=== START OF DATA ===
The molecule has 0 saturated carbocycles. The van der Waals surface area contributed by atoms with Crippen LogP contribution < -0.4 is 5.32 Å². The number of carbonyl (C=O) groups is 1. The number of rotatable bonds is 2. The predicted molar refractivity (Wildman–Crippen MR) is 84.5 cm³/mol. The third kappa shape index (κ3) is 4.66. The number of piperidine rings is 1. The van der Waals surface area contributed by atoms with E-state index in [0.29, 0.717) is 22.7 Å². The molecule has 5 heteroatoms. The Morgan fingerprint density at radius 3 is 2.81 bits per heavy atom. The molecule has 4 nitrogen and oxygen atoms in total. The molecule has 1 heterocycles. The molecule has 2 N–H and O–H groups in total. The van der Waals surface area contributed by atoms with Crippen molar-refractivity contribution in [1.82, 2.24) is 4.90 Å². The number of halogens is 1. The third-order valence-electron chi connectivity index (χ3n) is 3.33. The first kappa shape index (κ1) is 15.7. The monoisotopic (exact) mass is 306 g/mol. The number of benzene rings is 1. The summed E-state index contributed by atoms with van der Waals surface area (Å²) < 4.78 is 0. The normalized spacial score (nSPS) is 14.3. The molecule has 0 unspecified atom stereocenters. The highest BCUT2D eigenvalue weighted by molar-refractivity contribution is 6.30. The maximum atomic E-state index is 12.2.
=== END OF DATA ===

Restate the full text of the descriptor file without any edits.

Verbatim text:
The molecule has 0 saturated carbocycles. The van der Waals surface area contributed by atoms with Crippen LogP contribution < -0.4 is 5.32 Å². The number of carbonyl (C=O) groups is 1. The number of rotatable bonds is 2. The predicted molar refractivity (Wildman–Crippen MR) is 84.5 cm³/mol. The third kappa shape index (κ3) is 4.66. The number of piperidine rings is 1. The van der Waals surface area contributed by atoms with E-state index in [0.29, 0.717) is 22.7 Å². The molecule has 5 heteroatoms. The Morgan fingerprint density at radius 3 is 2.81 bits per heavy atom. The molecule has 4 nitrogen and oxygen atoms in total. The molecule has 1 heterocycles. The molecule has 2 N–H and O–H groups in total. The van der Waals surface area contributed by atoms with Crippen molar-refractivity contribution in [1.82, 2.24) is 4.90 Å². The number of halogens is 1. The third-order valence-electron chi connectivity index (χ3n) is 3.33. The first kappa shape index (κ1) is 15.7. The monoisotopic (exact) mass is 306 g/mol. The number of benzene rings is 1. The summed E-state index contributed by atoms with van der Waals surface area (Å²) < 4.78 is 0. The normalized spacial score (nSPS) is 14.3. The molecule has 0 unspecified atom stereocenters. The highest BCUT2D eigenvalue weighted by molar-refractivity contribution is 6.30. The maximum atomic E-state index is 12.2.